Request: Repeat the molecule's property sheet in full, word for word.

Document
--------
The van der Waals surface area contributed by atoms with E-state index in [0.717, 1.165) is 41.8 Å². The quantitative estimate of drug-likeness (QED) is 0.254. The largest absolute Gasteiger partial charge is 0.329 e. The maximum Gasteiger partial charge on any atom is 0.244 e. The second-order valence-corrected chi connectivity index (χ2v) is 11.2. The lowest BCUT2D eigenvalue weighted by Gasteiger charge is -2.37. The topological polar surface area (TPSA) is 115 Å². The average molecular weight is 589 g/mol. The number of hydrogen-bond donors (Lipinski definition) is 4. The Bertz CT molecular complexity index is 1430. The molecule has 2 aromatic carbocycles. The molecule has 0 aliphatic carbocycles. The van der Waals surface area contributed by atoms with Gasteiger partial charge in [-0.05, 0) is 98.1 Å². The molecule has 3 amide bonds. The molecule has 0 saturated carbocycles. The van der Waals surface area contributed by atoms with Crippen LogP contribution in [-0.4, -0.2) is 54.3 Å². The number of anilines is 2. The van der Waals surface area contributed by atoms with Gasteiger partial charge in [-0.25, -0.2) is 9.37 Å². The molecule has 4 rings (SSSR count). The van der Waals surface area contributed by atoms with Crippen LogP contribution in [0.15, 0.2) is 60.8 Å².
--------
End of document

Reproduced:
The van der Waals surface area contributed by atoms with E-state index in [0.717, 1.165) is 41.8 Å². The quantitative estimate of drug-likeness (QED) is 0.254. The largest absolute Gasteiger partial charge is 0.329 e. The maximum Gasteiger partial charge on any atom is 0.244 e. The second-order valence-corrected chi connectivity index (χ2v) is 11.2. The lowest BCUT2D eigenvalue weighted by Gasteiger charge is -2.37. The topological polar surface area (TPSA) is 115 Å². The average molecular weight is 589 g/mol. The number of hydrogen-bond donors (Lipinski definition) is 4. The Bertz CT molecular complexity index is 1430. The molecule has 2 aromatic carbocycles. The molecule has 0 aliphatic carbocycles. The van der Waals surface area contributed by atoms with Gasteiger partial charge in [-0.05, 0) is 98.1 Å². The molecule has 3 amide bonds. The molecule has 0 saturated carbocycles. The van der Waals surface area contributed by atoms with Crippen LogP contribution in [-0.4, -0.2) is 54.3 Å². The number of anilines is 2. The van der Waals surface area contributed by atoms with Gasteiger partial charge in [-0.25, -0.2) is 9.37 Å². The molecule has 4 rings (SSSR count). The van der Waals surface area contributed by atoms with Crippen LogP contribution in [0.15, 0.2) is 60.8 Å².